Life Wellbeing This is how many steps you need to take each day
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This is how many steps you need to take each day

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Scientists have found the best evidence so far for the benefits of walking 10,000 steps every day.

A new study published in PLOS ONE journal on Wednesday was the first to prove a clear link between exercise measured by pedometers and reduced risk of death.

Participants who increased their daily steps from 1000 to 3000, five days a week, lowered their risk of death by 12 per cent. If increased to 10,000 every single day, death risk dropped by almost half (46 per cent).

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walker walking foot steps
Ten thousand steps – confirmed as a good guideline. Photo: Shutterstock

“With this study, they’ve actually measured activity with pedometers rather than just asking people to complete a questionnaire,” said Dr Anne Tiedemann at The George Institute, where the study was conducted.

It was based on pedometer data collected on 3000 Tasmanians over 15 years.

“That’s why it’s quite different. It gives a better, a more accurate measure, of how active these people were,” Dr Tiedemann said.

The World Health Organisation, the US Heart Foundation and Australia’s National Heart Foundation have for some time recommended 10,000 steps for young to mid-aged adults, roughly the equivalent of eight kilometres per day. Another US-based study published in 2011 found the goal to be “a reasonable target for healthy adults”.

A public health expert said he was “delighted” there was now objective evidence for this widely-accepted goal.

“This confirms what we’ve known in over 60 years of epidemiological studies, almost all of which have used self-reports of physical activity,” Sydney University’s Professor Adrian Bauman told The New Daily.

Ten thousand steps was first chosen in the 1960s by Japanese makers of pedometers, without any evidence. It seems they lucked upon the right equation.

“There wasn’t any evidence behind that recommendation, but it seemed about right. I’m delighted that there is now evidence,” Professor Bauman said.

How to meet the goal

walking woman
The steps can be made up with incidental, rather than heavy, exercise. Photo: Shutterstock

The George Institute’s Dr Tiedemann said the benefits of steps could be achieved without getting “really sweaty”.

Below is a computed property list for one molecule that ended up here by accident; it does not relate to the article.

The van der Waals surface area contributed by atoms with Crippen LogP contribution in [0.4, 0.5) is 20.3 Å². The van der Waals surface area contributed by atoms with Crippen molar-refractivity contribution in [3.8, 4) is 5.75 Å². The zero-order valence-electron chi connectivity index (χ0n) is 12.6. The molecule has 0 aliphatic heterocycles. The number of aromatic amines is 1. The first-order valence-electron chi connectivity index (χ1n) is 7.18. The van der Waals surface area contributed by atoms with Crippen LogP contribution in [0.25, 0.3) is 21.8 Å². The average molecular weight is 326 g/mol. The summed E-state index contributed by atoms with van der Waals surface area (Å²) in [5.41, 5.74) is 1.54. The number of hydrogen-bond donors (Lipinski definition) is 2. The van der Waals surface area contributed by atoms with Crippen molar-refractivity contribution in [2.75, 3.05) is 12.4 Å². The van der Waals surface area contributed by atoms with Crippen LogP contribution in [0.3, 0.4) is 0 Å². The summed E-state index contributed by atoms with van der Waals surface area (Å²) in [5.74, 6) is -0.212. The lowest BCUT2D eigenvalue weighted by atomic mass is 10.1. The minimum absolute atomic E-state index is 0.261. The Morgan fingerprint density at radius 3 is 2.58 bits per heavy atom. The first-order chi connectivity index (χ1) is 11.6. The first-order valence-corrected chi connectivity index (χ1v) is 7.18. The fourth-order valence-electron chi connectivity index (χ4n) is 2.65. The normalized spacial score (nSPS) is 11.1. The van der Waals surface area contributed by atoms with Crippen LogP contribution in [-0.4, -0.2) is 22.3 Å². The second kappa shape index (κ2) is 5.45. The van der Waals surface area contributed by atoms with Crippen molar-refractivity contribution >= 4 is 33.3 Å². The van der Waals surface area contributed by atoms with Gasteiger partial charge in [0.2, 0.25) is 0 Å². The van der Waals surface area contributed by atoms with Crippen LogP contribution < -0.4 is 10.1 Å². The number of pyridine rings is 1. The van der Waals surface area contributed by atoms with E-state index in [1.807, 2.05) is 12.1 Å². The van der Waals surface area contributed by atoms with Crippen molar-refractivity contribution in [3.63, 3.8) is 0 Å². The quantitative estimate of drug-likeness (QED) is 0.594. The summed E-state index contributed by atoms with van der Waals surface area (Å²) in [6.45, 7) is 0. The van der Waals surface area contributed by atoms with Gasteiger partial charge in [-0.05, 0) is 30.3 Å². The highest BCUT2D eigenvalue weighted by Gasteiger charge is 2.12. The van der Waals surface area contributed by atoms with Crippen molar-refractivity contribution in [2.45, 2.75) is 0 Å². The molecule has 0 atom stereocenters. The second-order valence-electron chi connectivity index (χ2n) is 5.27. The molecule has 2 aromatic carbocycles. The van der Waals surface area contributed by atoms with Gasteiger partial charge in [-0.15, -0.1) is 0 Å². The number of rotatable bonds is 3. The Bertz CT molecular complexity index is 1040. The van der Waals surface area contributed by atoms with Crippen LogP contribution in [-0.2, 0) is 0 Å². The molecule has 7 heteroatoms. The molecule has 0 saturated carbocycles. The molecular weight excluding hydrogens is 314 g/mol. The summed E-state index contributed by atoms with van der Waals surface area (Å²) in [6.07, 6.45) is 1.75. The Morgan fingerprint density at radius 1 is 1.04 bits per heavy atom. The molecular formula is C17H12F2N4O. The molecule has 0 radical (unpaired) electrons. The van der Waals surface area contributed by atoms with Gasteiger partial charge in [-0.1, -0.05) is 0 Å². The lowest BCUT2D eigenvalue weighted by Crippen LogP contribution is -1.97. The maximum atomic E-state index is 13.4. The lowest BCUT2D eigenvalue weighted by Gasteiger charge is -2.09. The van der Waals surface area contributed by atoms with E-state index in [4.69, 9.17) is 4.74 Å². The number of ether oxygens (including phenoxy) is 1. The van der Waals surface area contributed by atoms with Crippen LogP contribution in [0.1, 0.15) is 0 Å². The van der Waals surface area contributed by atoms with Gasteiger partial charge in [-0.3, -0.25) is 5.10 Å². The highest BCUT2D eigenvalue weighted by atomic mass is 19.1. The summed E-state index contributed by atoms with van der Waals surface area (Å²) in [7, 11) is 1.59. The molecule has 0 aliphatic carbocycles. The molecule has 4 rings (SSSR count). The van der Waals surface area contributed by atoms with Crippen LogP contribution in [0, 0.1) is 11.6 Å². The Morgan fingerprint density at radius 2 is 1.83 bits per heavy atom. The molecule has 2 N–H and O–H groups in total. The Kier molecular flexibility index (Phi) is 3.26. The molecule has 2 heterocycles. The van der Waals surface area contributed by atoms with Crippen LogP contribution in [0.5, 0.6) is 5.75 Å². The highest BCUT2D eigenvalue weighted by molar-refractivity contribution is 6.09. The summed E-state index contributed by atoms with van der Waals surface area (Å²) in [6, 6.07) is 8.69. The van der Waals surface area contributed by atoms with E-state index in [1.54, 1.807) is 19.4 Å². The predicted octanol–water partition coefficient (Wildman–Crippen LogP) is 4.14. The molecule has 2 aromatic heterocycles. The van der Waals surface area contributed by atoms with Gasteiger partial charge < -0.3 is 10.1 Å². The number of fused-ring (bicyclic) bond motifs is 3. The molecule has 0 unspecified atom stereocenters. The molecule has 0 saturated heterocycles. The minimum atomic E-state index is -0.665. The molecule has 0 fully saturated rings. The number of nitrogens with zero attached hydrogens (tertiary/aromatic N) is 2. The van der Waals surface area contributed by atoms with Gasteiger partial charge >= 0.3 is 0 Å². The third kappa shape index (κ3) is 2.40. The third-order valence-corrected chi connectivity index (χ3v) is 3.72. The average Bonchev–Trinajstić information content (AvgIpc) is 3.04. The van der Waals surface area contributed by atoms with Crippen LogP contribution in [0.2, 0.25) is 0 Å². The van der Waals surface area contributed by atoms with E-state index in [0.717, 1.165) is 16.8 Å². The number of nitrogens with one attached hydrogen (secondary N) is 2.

“This is just steps, so it doesn’t have to be a structured exercise class that you go to and get really sweaty. It can be just moving more throughout your day – that has a health benefit.”

The health researcher recommended walking to the train station rather than driving, walking at lunchtime and taking the stairs instead of the elevator as easily achievable, step-boosting goals.

“It means just throughout the whole day trying to be as active as you can and not sitting for too long,” Dr Tiedemann said.

“Just little changes like that means you’re moving more and can build up those steps throughout the day.”

Do what you can

Dr Tiedemann said the main takeaway from the study was that any improvement in daily steps was beneficial.

“If we say everyone has to get 10,000 steps, a lot of people will just go, well, that’s definitely never going to be me so I won’t even bother trying. We want it to be an achievable target,” she said.

“The people that were sedentary and increased their steps to just 3000 per day, there was a reduction in death risk. So even making small changes to your habits does have a long-term benefit.”

Sadly, hardly anyone is meeting the ideal goal, if surveys can be believed.

In February, a study funded by CARE reported that the average Aussie walked the equivalent of 4000 steps per day. This accorded with other findings that our exercise levels are far below the ideal.

More encouraging news

While most of us exercise less and eat more junk than we should, we must be doing something right.

Australia ranked seventh among the world’s most developed nations for life expectancy in 2013, according to new statistics from the OECD released this week.

Aussies born in 2013 can expect to die at 84.3 years – an increase of 2.3 years compared to those born in 2000. Our expected lifespans were longer than New Zealand (83.2 years), the UK (82.9 years) and the USA (81.2). Japan ranked first at 86.6 years.

Average lifespan across all OECD nations reached 80.5 years in 2013, an increase of more than 10 years since 1970.

– with AAP

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